Speaker 1 21:01
I reminds me what we used to do in cross country or track training in high school we split between telephone poles, the rock with the telephone poles and sprint blocks britlock Sprint walk and it was much more vigorous than simply running straight out. The tundra. I really liked that.

Speaker 2 21:15
The push is is really key, pushing the body like that and then and then showing it or or confirming for that you’re going to let it rest that push and rest and push and rest done over the course of 10 minutes 12 minutes or so. I can do that every day at least some point. So I make sure I exercise make sure that I have some meditation, prayer time. Make sure that I really really well. Okay. I think that’s probably the most important thing that I do have the most control over and if I can’t eat something awesome, I’ll just it’s fasting day because I think it’s better to to to spend that time fasting itself up. Sure it will do awesome but then to to choose an alternate source of who knows what I’m I’m in the food industry. I know what

Speaker 1 22:11
nonsense, exactly a study a couple weeks ago that suggests even a 24 hour fast causes pancreatic diabetics who are insulin dependent 24 hour fast causes non beta islet cells to convert into beta islet cells and start producing insulin. Even folks that are purely enslaved, you know, injecting insulin every single day and they think they’re you know, full blown diabetics. Those folks fasting for a day seems to trigger new cell growth in insulin producing cells. So that’s a fairly prophetic that violates our idea about what these things are. And that I think is something something from the space you and I both work in which is on that edge of what might be known and what is not really known. You know, I mean, we end up working I joke sometimes when we’re in the space of what is plausible, you’re not Nestle deterministic. Oh, here’s some data about your body, your brain. Okay? That’s interesting. It might mean this and I always pull back about over interpreting, it’s really, you know, there’s lots of conflicting information about what my specific snip means or what cholesterol means or anything else. And so I’m always, Oh, that’s interesting. But let’s avoid drawing too many conclusions about what we’re seeing. Even in the space I work, which is Q, EEG and brain mapping. And I was like, Okay, this pattern might be this really sure. And then you’re doing a lot of, I imagine metabolic assessments and markers and things as well. So and those are probably, I guess, informative, but not necessarily deterministic. Is that the space you’re working in as well? Yes,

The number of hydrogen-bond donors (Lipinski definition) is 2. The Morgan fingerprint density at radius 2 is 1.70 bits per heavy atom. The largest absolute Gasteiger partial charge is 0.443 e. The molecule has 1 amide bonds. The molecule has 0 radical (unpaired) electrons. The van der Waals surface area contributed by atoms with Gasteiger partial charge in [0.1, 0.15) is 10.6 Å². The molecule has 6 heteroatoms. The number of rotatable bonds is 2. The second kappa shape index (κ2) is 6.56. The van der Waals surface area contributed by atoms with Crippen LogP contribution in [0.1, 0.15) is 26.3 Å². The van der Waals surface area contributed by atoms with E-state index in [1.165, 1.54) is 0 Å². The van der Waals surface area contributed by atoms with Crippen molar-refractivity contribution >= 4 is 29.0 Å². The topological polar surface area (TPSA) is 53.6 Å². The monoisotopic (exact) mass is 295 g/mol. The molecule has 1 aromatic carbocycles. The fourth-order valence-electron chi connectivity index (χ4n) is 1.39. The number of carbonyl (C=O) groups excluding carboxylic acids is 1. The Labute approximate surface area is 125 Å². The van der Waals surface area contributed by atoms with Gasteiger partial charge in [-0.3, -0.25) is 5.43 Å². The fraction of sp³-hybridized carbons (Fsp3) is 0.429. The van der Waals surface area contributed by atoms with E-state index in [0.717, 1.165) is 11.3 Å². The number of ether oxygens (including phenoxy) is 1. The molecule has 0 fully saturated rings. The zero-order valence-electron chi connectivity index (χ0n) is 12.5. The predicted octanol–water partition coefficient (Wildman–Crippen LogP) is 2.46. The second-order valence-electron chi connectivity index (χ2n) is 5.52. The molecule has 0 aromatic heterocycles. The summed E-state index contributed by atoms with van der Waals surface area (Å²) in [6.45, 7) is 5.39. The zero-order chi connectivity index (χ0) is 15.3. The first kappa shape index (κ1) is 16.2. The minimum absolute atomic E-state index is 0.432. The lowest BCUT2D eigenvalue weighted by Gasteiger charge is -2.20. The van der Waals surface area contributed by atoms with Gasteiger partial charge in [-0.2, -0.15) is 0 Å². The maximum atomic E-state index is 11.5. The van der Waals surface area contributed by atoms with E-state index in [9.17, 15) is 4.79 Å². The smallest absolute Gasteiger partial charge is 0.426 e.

Speaker 2 23:41
for sure. Because one thing that I was thinking as you were talking about your approaches, I noticed that the first couple of times that we work together, is you know, the placebo effect works in reverse as well. So when you want it to be somebody to go Oh, yeah, I do. I actually. It also works reverse so when you make suggestions, or even if the little labs or diagnostic and it’s like you have to be very careful about how how you share that information, because that was a cool effect. can literally take that into a whole other negative spiral but no SIBO effect. Yeah, exactly. So, um, so yeah, I think that it’s really important to not draw specific conclusions and more so I’m really passionate about helping people start listening to themselves and go back to what just our innate intelligence and sitting in sitting there in the discomfort not knowing for a minute for no crazy skills like problem solving, you know, I know Siri is awesome. I love her too, but it does disrupt our our natural ability to draw conclusion and say, you know, I know everybody else is doing that, but that is still good for me. So, from metabolic. From a metabolic standpoint, we do genetic testing. So we look at the genetic tests that we get from a lab in San Diego. We looking at genetics for you know, how best to eat for, the way they’re designed, and how to exercise or how they’re designed. And I love that stuff because it gives them an opportunity to have to sit in an unknown and make a decision for themselves, which is probably one of the most powerful things you can give to

Speaker 1 25:29
a human being absolutely yeah. So so we really do work in the same space. But here’s some data let us try to demystify it for you as much as possible. And then this presents some opportunities maybe for going after things and manipulating them. I really forget how we first talked about your brain that I would be very cautious about interpreting Yes. Okay, good. And I

Speaker 2 25:47
totally noticed because that’s actually how when I was really sick, and I was being treated by the naturopathic center that I went to, they would never tell you about how I might feel or what I should expect. They just said Have a great night. And then I would go home and have fevers and all this crazy stuff as my body was fighting off this bacteria and it never really frightened me. I obviously had questions the next day, but I loved how they let me sit in that and that was really a gift and I and I will never forget that and so I I definitely noticed you doing the same thing. And probably for the first time and maybe 10 years. Going to take brain as the one time I didn’t intention didn’t research anything or trying to understand it. I just wanted to go and just experience it interesting without the study, which I still feel super dumb when I’m there because I’m like why is it why is it happening like this and I do want